Barack Obama — smiling, reassuring and firm — was the face of change. Four years after this little-known Illinois state senator delivered the keynote address at the Democratic convention, Obama accepted the Democratic nomination in a stunning testament to the pace of change. Mile High Stadium filled to the rafters with 80,000 walking-on-air Democrats was the place of change.
The Democratic Party, hungry for power after being in the wilderness for 20 of the last 28 years, could have played it safe, could have searched until it found a politically acceptable white male politician. But instead, after a spirited and historic battle against Hillary Clinton, the Democrats selected the first African-American presidential nominee in history, decades before the poets, preachers and certainly the political pragmatists dreamed that such a transformation of America was possible.
Watching Barack Obama give the most important — though not the most eloquent or boldest speech of his career — was a reminder that near miracles can happen even in this jaded decade. And, win or lose in November, America has been reshaped forever by this alliance of what Obama described as “young people who voted for the first time and the young at heart.” On a night for defying the taboos of intolerance, the Democratic nominee went out of his way to affirm that “our gay and lesbian brothers and sisters deserve … to live lives free of discrimination,” even if Obama glided by gay marriage.
Yet the subtext of the Obama speech was an acknowledgment of how arduous the political climb to November victory remains.
Editor’s Comment — In anticipating this event, my fear was that it might reinforce the perception that this election has been reduced to a single issue: support for, or opposition to, Barack Obama. But as Obama said: “What the naysayers don’t understand is that this election has never been about me, it’s about you.”
There’s a paradoxical truth in this. Obama can only be a catalyst for change in a country that is sufficiently sickened by its own recent past. At the same time, this hunger for change is not a tidal force and the status quo enjoys support from a much broader base than simply those concentrations of power who benefit most. Without Obama on the political scene, I see America all too easily continuing taking refuge in the familiar.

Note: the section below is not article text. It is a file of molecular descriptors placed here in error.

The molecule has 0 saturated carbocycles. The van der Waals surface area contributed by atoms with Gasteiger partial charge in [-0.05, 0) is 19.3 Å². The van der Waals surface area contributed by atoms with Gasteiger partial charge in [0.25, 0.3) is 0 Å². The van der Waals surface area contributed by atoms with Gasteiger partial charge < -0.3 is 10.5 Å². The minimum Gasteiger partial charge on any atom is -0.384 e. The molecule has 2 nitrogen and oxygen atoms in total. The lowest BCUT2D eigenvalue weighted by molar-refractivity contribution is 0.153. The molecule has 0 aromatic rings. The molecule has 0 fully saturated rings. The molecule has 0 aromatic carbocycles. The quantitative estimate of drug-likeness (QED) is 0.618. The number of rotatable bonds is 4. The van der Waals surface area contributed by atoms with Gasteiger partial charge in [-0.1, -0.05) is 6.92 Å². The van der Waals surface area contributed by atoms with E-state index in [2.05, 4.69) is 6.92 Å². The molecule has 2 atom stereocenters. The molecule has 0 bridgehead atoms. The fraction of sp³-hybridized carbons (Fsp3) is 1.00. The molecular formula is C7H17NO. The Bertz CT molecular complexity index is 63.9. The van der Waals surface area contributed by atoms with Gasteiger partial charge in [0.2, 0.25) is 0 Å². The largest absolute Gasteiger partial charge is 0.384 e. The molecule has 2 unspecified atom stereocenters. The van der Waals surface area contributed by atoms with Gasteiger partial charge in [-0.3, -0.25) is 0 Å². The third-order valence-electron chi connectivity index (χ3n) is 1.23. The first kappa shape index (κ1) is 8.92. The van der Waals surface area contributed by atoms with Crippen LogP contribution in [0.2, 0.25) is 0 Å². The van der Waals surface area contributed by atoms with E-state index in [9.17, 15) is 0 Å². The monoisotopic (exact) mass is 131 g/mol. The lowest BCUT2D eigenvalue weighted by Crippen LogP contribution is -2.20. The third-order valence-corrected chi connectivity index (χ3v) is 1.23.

That this is now Obama’s moment says, I believe, more about him than it says about America.
The world may have only seven years to start reducing the annual buildup in greenhouse gas emissions that otherwise threatens global catastrophe within several decades. That means that between Inauguration Day in January 2009 and 2015, either John McCain or Barack Obama will face the most momentous political challenge of all time.
Reflecting a consensus of hundreds of scientists around the world, the Intergovernmental Panel on Climate Change (IPCC) has affirmed that greenhouse gas emissions are raising the Earth’s temperature. The Earth is on a trajectory to warm more than 4.5 degrees Fahrenheit by around mid-century. Exceeding that threshold could trigger a series of phenomena: Arable land will turn into desert, higher sea levels will flood coastal areas, and changes in the convection of the oceans will alter currents, such as the Gulf Stream, that determine regional weather patterns.